As previous rumors indicated, yesterday Apple renamed its desktop operating system and turned OS X into macOS, but the name wasn't the only thing to change – the company also switched up the hardware requirements to run the OS.
The new version, macOS Sierra, is slightly more demanding than predecessor OS X El Capitan, and at yesterday's WWDC keynote, Craig Federighi, senior vice president of software engineering, showed off a slide that detailed the Apple computers which will play nice with the new operating system.
So if you want to run macOS Sierra, when it comes to notebooks, you'll need a MacBook from late 2009 or better, or a MacBook Air or MacBook Pro from 2010 or later.
If you've got an iMac, you'll be okay with a model from late 2009 or better, and as for the Mac mini or Mac Pro, you'll need one from 2010 or later to be home and dry with this new macOS.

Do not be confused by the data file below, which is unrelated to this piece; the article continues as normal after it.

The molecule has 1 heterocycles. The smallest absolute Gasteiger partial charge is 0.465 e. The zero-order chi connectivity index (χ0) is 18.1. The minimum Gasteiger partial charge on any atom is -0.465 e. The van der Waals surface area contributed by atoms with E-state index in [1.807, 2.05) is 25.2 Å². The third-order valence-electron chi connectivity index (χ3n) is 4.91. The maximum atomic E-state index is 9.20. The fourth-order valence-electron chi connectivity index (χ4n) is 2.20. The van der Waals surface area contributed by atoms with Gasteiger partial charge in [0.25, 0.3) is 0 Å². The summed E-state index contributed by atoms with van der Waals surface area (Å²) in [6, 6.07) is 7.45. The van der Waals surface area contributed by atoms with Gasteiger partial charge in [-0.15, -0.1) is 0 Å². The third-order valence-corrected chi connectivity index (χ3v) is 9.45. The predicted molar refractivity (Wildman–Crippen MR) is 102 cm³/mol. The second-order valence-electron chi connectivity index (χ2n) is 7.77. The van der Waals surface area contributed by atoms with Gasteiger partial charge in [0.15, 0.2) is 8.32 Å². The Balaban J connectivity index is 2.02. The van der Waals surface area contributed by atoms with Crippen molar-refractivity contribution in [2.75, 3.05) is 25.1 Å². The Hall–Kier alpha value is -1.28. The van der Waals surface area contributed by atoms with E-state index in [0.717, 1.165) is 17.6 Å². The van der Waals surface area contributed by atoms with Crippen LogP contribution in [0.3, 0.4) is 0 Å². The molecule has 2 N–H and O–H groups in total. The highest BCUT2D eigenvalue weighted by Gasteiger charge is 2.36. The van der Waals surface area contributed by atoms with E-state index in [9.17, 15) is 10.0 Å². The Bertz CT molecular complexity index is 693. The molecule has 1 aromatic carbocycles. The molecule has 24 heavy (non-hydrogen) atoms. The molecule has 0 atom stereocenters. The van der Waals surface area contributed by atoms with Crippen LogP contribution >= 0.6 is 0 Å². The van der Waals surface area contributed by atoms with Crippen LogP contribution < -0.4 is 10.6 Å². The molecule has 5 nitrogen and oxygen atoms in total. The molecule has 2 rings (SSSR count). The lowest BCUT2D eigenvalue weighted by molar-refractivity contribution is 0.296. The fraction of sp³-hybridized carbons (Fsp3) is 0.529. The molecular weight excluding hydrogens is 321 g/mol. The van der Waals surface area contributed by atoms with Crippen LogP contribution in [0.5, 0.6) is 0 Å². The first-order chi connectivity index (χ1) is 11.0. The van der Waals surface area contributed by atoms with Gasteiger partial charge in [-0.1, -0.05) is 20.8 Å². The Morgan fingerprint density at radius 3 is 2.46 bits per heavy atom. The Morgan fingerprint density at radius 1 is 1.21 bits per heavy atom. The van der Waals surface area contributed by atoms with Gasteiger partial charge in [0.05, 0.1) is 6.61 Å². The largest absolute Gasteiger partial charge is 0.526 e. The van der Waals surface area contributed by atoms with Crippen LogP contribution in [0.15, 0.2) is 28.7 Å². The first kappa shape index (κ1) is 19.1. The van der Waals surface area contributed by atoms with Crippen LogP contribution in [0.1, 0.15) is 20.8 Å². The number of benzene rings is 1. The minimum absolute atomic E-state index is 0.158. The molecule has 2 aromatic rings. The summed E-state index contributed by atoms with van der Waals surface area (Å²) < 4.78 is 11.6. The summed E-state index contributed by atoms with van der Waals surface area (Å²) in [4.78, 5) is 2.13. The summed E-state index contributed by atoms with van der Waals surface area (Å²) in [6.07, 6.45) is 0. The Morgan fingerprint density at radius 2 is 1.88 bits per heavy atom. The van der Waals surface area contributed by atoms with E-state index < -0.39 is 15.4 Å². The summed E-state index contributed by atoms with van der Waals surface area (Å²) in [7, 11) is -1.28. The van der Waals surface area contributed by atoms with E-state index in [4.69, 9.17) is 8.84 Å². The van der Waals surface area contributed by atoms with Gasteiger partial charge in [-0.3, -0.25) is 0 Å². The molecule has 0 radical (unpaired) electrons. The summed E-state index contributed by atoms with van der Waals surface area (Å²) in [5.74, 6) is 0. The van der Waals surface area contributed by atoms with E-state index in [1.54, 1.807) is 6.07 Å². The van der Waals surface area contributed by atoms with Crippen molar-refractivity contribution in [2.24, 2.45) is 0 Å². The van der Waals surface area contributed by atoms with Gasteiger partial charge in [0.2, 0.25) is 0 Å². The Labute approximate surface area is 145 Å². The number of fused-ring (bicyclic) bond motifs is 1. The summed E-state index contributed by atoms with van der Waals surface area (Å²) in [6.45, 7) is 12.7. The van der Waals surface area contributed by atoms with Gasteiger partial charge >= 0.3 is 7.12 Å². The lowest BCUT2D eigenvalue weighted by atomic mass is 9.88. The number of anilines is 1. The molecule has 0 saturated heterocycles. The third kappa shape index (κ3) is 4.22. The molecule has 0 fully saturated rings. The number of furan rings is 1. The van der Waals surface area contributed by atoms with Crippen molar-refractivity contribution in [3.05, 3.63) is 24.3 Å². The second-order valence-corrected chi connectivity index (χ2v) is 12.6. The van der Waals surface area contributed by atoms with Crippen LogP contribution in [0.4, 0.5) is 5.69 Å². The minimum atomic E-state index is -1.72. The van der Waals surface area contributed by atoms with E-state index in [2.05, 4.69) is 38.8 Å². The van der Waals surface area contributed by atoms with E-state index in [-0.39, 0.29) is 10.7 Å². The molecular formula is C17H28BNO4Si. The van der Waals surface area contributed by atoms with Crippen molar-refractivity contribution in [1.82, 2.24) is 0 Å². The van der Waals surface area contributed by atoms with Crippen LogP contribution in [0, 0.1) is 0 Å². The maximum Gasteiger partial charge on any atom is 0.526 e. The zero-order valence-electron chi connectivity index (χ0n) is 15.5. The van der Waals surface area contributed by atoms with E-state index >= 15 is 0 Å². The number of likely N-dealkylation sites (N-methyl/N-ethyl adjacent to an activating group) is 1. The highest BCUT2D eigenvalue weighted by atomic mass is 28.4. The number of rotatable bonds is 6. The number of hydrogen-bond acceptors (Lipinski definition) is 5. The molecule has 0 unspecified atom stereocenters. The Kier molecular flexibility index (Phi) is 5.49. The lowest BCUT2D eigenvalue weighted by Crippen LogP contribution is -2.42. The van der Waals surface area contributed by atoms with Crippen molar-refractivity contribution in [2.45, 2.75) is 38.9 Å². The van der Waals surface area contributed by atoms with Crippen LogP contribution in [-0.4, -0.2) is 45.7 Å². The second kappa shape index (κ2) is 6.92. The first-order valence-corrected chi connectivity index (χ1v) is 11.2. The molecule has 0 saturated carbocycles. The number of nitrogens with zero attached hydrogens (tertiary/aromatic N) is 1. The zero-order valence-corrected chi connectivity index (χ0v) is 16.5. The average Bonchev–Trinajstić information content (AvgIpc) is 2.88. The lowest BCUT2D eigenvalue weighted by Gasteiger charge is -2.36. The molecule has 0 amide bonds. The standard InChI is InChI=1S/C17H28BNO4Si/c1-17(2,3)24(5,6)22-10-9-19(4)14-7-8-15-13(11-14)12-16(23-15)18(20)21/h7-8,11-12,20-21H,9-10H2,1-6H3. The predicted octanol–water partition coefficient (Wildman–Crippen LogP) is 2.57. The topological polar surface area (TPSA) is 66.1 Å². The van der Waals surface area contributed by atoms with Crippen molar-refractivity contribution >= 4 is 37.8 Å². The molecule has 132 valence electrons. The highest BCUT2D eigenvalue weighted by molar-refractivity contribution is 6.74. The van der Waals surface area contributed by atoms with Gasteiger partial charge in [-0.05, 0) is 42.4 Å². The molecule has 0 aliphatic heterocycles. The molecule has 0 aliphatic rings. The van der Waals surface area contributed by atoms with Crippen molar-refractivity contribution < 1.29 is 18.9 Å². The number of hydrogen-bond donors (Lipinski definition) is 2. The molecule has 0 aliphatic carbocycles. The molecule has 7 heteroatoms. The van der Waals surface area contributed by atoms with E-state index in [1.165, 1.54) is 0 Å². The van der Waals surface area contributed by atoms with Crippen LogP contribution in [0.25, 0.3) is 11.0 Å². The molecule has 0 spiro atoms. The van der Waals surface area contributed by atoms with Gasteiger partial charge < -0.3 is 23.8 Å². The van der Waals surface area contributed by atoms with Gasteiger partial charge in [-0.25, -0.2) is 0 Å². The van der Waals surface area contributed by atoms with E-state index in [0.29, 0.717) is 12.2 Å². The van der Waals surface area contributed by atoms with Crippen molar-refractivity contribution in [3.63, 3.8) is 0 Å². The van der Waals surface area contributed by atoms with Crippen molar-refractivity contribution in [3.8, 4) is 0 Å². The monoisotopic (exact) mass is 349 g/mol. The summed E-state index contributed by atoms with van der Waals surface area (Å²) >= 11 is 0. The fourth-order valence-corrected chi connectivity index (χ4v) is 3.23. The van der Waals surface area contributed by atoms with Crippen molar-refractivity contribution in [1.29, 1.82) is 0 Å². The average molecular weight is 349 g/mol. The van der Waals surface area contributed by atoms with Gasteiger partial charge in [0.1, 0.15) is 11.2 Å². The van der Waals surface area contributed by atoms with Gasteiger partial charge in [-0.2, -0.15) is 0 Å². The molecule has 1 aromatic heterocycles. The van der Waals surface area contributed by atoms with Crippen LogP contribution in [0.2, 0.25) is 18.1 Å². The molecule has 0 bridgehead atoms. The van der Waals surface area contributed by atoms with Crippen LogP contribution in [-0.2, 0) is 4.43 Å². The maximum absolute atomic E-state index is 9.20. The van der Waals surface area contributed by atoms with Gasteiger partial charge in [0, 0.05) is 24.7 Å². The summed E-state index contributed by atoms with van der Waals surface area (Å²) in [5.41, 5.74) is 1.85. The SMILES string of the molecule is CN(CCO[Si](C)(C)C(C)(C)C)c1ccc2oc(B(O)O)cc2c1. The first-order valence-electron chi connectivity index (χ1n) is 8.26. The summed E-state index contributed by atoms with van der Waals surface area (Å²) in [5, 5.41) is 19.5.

Sadly, those of you with laptops or computers older than the specified models won't be getting any Sierra goodness, and will be left mulling a hardware upgrade rather than a software one.
Continuing with Continuity
Apple's macOS Sierra will be arriving this autumn in the form of a free update, as ever, and it brings Siri to the desktop, along with pushing forward with Continuity to tie iOS devices and desktop machines ever closer together.
So for example, with macOS it'll be possible to unlock your Mac simply by being near to the machine with your Apple Watch or iOS device, and you can copy and paste from one device to another with the new Universal Clipboard.
For the full lowdown on Apple's plans, it's worth taking the time to have a read of our macOS Sierra release date, news and rumors hub.
If you can't wait until the autumn, beta testing of Sierra will kick off next month, so you could always sign yourself up to be a tester.
- Also check out how macOS Sierra brings Apple's devices closer than ever